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The menstrual cycle is still considered embarrassing

Period shaming, tampon tax and trans people: let's talk about it

The menstrual cycle is still considered embarrassing Period shaming, tampon tax and trans people: let's talk about it

On the Internet and social networks, we've normalized everything by now, or at least it seems so if you take a quick look at TikTok and Twitter. Sex and relationships are discussed naturally, mental health is brought up (sometimes superficially, but that's the nature of the medium, baby), the frequency of showers is discussed, the effects of food intolerances on our bodies are described (often with picturesque details), private conversations are shared, strangers are recorded without much concern for privacy, pimples are popped, and childbirth experiences are recounted. What's the most private, intimate, and sometimes a bit disgusting thing you've heard online? How many times have you felt like you've just learned a bit too much about a stranger you've had in front of you for 15 seconds and will probably never see again?

Are menstruations still considered embarrassing?

One thing we still haven't quite normalized is menstruation. It's been happening forever, once a month or so, to anyone born a woman or almost, for an extended period of their (our!) lives, yet we still can't handle it. Not even now that feminism is on everyone's lips, and female bodies are no longer a mystery. Menstruation disgusts us, it's to be hidden, to be avoided. Pads are asked for quietly, they're hidden in the back pocket of jeans when going to the bathroom. No one at the table or among our followers wants to know the state of our uterus, but we don't have the same problems with other bodily functions, quite the opposite. Not talking about it enough inevitably leads to misinformation, making those without a period believe they can pass judgment on how we feel, how many pads we use, on our bodies and what they go through. Also, it doesn't make those who have it understand when it's healthy and when it's not, what to tell their doctor, and what the signs are that something's wrong.

@dr.staci.t Have you noticed similar changes? #learnontiktok #tiktokpartner #cervicalmucus #menstrualcycle #obgyn Dandelions - The Young Ebenezers

The answer is yes, the numbers say so

This is crystal clear from a survey commissioned by Initial - a company specializing in offering services and solutions for hygiene and well-being away from home - for the launch of Dignity, a distributor of sanitary pads. According to this research, 1 in 3 women feels embarrassed admitting to having their period in the presence of others. Among younger girls (16-18 years old), only 61% talk about it without hesitation and with ease, while 27% of those interviewed have been mocked about their period, especially during adolescence. In the majority of cases (65%), the ones mocking were men, but 38% of those mocking are indeed women. This is called period shaming. 66% of women also believe that men have difficulty dealing with menstruation. They partly confirm this feeling. 26% admit to not being comfortable, 17% say they have never discussed the topic, and 9% avoid it altogether. Men who have mothers, daughters, and sisters prefer not to know what happens in their bodies, how they feel, what products they use, and they even feel uncomfortable talking about it, bewildered, a little disgusted.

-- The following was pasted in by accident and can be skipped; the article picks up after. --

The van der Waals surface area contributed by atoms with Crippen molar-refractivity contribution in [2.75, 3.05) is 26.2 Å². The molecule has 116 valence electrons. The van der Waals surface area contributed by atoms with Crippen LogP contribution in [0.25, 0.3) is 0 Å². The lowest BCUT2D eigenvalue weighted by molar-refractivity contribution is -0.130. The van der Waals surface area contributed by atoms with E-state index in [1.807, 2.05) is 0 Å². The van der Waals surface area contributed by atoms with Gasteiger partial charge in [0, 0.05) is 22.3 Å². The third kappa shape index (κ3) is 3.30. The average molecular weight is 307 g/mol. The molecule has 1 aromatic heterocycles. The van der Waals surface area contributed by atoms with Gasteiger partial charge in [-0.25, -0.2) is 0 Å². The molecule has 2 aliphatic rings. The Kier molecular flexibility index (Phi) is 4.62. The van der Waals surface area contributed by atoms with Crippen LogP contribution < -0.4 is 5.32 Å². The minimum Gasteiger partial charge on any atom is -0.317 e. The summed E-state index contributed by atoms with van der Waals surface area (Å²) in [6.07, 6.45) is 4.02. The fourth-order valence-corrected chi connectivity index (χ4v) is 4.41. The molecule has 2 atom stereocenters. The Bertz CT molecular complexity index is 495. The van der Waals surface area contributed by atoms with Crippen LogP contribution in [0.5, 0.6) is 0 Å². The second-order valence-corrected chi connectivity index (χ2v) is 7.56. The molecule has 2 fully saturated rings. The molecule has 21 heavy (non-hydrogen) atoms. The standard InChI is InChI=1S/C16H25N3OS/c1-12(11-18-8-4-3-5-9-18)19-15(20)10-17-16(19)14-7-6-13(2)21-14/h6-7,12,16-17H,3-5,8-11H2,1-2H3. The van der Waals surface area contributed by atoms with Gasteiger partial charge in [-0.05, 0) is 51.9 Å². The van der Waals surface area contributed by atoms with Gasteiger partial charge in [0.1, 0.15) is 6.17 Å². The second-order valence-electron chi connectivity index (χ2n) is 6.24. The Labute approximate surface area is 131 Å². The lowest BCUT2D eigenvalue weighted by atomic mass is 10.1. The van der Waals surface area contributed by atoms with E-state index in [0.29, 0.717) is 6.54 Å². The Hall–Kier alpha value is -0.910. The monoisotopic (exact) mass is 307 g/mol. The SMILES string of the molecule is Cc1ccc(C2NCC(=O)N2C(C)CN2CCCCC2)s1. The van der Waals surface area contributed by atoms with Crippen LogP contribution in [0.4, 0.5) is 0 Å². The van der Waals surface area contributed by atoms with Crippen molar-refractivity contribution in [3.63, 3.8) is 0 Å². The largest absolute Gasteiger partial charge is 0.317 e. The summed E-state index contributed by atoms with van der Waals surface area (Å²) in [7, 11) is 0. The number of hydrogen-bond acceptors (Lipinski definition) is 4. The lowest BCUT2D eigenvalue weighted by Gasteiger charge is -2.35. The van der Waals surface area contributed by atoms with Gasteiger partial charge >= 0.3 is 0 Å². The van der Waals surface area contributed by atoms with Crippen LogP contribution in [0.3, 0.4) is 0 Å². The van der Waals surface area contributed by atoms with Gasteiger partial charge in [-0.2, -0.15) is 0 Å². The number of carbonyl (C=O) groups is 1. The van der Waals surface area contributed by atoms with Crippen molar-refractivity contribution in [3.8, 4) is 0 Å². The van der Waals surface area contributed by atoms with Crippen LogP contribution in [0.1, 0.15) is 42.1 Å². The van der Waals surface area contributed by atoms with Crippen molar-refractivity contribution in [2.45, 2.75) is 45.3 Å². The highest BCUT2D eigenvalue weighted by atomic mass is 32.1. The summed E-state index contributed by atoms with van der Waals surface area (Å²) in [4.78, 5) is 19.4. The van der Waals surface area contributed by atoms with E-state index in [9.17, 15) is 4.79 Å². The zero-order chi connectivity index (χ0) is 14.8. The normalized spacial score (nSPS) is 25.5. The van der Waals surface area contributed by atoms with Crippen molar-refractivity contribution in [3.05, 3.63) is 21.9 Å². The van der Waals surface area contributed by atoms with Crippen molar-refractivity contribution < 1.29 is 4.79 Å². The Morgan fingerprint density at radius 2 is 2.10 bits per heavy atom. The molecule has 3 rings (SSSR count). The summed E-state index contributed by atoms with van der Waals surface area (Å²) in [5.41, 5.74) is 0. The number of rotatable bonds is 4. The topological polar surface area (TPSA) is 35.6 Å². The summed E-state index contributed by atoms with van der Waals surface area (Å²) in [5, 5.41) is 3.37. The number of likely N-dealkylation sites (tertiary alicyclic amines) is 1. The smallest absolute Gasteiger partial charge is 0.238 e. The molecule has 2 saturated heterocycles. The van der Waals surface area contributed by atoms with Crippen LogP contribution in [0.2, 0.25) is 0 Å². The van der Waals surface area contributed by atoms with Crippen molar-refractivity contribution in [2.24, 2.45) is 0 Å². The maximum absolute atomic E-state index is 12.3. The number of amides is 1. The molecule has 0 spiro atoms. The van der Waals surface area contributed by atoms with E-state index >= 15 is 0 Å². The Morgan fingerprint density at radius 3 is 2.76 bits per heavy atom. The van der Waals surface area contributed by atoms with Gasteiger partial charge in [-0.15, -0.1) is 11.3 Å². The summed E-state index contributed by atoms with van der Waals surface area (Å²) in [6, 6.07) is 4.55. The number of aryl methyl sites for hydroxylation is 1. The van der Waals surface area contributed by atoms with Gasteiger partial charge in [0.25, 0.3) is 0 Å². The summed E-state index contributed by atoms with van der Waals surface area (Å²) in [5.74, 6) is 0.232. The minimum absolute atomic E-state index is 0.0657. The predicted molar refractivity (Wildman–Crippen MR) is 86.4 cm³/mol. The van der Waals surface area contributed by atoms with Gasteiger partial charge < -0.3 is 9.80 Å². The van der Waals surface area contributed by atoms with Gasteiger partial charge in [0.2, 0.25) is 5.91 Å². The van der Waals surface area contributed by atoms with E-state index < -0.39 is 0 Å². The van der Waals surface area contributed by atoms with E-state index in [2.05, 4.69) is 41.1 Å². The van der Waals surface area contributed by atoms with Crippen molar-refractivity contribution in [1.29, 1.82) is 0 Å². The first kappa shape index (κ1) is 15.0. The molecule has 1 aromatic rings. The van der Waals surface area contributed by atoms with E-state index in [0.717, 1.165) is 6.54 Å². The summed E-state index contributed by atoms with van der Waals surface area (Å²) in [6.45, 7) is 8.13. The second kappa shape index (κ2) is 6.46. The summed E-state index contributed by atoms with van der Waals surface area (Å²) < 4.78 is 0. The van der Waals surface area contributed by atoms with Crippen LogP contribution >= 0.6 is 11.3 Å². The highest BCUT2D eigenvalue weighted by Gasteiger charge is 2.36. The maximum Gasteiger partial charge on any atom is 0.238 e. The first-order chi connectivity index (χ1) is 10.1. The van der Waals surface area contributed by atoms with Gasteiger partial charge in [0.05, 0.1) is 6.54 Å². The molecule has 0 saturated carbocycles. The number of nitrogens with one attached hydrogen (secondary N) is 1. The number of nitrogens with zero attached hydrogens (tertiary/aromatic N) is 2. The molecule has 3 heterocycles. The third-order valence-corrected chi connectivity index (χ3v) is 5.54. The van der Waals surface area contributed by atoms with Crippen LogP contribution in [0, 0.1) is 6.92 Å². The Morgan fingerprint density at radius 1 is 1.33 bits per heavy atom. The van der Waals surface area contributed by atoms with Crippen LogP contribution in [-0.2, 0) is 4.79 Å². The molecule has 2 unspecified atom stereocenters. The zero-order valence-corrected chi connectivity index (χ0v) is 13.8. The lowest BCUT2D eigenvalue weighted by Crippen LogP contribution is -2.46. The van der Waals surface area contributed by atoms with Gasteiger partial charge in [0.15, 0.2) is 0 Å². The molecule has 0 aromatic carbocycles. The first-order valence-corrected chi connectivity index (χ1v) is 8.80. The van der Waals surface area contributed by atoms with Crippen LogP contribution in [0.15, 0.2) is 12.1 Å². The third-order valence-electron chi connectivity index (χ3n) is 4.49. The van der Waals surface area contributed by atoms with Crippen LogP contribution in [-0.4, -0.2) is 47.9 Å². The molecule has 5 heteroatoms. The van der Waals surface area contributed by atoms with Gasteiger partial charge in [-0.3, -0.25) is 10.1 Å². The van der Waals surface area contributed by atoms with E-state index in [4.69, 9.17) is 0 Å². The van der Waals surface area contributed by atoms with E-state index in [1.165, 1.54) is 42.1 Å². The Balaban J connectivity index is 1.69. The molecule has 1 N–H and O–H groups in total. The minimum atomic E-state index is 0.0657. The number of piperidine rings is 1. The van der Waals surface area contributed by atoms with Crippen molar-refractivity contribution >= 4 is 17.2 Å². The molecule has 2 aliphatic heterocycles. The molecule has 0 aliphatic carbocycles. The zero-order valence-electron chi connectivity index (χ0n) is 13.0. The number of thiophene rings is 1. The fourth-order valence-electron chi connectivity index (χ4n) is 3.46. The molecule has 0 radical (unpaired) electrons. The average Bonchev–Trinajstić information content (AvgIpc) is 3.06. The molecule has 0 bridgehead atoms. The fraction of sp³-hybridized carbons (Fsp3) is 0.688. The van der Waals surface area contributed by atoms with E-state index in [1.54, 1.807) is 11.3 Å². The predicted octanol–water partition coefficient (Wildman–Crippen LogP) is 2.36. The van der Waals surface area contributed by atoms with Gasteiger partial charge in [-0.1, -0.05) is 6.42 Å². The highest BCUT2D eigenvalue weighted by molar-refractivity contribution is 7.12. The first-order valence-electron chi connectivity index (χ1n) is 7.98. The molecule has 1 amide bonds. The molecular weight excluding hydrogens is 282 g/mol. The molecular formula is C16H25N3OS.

@jennawiththepink LETS END PERIOD POVERTY

The tampon tax and the political issue

In Italy, menstruation is a political issue, from several points of view. Our ruling class continuously intervenes on female bodies, and the debate on the tampon tax (the VAT rate applied to sanitary pads) has not yet subsided, indeed. On January 1, 2024, this tax increased, going from 5% to 10% and impacting the shopping basket, especially that of women, naturally, and with an even more significant and important impact on women in the South and the Islands. It's period poverty, which makes it difficult for some people with menstruation to buy all the products they need. Although both men (71%) and women (82%) believe this measure is unfair, nothing happens. Also because discussing it publicly is, as we've just seen, considered embarrassing, to be avoided, a sign of bad manners. As if that weren't enough, women are encouraged to be women, to marry and procreate, only to be abandoned when it comes to receiving help to take care of their bodies, their uterus, their vagina. Just think of how endometriosis, vestibolodynia, and similar issues are left unaddressed.

@streetcents Spending period #Periods #Menstruation #TeenMoney #PeriodTips #LearnOnTikTok #StreetCents #PeriodPoverty original sound - CBC Street Cents

Not only women have menstruations

Statistical research doesn't deal with this, and in Italy we haven't even scratched the surface of the issue. The truth, however, is that it's not only women who menstruate, and not all women do. Trans men, for example, menstruate. Trans women, on the other hand, don't. If we could first talk freely about tampon tax, period shaming and period poverty without having to fight a creeping sense of shame and without fearing being considered disgusting by the people around us, perhaps the next step could be even to delve into the issue, to blur it. The ultimate goal is to learn to treat menstruation as something that happens to female bodies and not only, that happens and that's it and that comes with a series of symptoms, possible complications, changes. Something that needs fixed, important, inevitable products and that needs to be discussed as a collective issue because it's a collective issue, a public health issue. And the sooner we understand this, the better.